(RxWiki News) Food has never been safer with the new revisions from the Food Safety Modernization Act. With these revisions the Food and Drug Administration has the power to prevent foodborne outbreaks.
Foodborne outbreaks can occur from many factors, but many outbreaks can be completely prevented. This is the goal the new law hopes to achieve: stopping unsafe foods from being distributed in the first place.
"Foodborne outbreaks are a thing of the past."
The Food Safety Modernization Act (FSMA) is different than any other regulation because it is a mandatory law. The Food and Drug Administration (FDA)now has enforcement and inspection authorities by putting certain provisions in place:
Foods that are adulterated or misbranded will not be allowed to be released into the marketplace. This allows the FDA to remove food while processing legal issues.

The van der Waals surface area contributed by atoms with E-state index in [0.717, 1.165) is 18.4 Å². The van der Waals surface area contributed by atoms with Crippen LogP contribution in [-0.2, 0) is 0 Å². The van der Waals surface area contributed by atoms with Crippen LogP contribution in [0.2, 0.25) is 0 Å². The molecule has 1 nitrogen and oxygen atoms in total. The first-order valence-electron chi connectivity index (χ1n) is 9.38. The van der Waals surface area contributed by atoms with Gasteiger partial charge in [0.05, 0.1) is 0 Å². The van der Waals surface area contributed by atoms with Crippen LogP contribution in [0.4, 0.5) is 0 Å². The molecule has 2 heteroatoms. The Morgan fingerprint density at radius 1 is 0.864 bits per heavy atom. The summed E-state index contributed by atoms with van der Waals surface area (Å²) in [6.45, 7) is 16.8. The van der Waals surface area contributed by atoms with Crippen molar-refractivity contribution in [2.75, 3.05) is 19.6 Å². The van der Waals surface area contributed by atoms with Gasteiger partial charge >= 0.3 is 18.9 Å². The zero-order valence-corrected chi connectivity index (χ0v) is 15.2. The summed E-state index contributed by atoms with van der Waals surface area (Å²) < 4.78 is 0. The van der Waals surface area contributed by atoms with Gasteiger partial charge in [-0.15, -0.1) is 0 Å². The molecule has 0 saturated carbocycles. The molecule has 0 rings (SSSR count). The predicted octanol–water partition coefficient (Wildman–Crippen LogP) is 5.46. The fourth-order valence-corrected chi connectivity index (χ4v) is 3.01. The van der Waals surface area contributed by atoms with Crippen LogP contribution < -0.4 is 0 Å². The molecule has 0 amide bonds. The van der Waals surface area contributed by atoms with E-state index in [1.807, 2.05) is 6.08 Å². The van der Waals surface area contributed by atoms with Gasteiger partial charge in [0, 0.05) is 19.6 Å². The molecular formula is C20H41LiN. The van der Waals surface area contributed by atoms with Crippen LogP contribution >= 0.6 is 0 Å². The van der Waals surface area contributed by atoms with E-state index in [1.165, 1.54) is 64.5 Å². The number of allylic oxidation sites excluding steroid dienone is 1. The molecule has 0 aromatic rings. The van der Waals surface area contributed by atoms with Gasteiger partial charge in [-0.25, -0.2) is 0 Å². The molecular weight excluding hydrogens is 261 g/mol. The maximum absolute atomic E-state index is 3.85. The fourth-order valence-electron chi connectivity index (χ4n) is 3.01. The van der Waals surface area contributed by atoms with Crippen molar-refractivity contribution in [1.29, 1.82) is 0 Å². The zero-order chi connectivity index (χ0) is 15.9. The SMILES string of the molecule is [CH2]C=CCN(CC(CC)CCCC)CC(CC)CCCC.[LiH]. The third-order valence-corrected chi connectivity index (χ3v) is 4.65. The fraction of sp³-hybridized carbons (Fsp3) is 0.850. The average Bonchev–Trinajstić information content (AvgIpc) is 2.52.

- Adulteration refers to bacterial or chemical contamination, filth or decomposition, addition of food additives or other materials that are unsafe and conditions where food being prepared, held or contained is unsanitary.
- Companies that don't declare certain ingredients or possible food allergens, and not obeying nutrition information content labeling will be considered misbranded.
- The FDA now has access to records that pertain to potentially hazardous foods and any other food that is likely affected.
- The FDA now has the authority to deny foods from other countries if the other country food producer does not allow the FDA to inspect the facility.
- The FDA has the authority to suspend the registration of a facility that manufactured, processed, packed, or handled any food that poses a health hazard. The suspended registration remains until the FDA removes it.
Recalls can now be ordered by the FDA if company/food producer are not doing it themselves. Before, recalls were completely voluntary.
There is a new search engine available to consumers that will allow quick and easy access to most the recent recalls.
More rules and regulations are being experimented with to determine the best, most effective way to keep foodborne outbreaks away from America.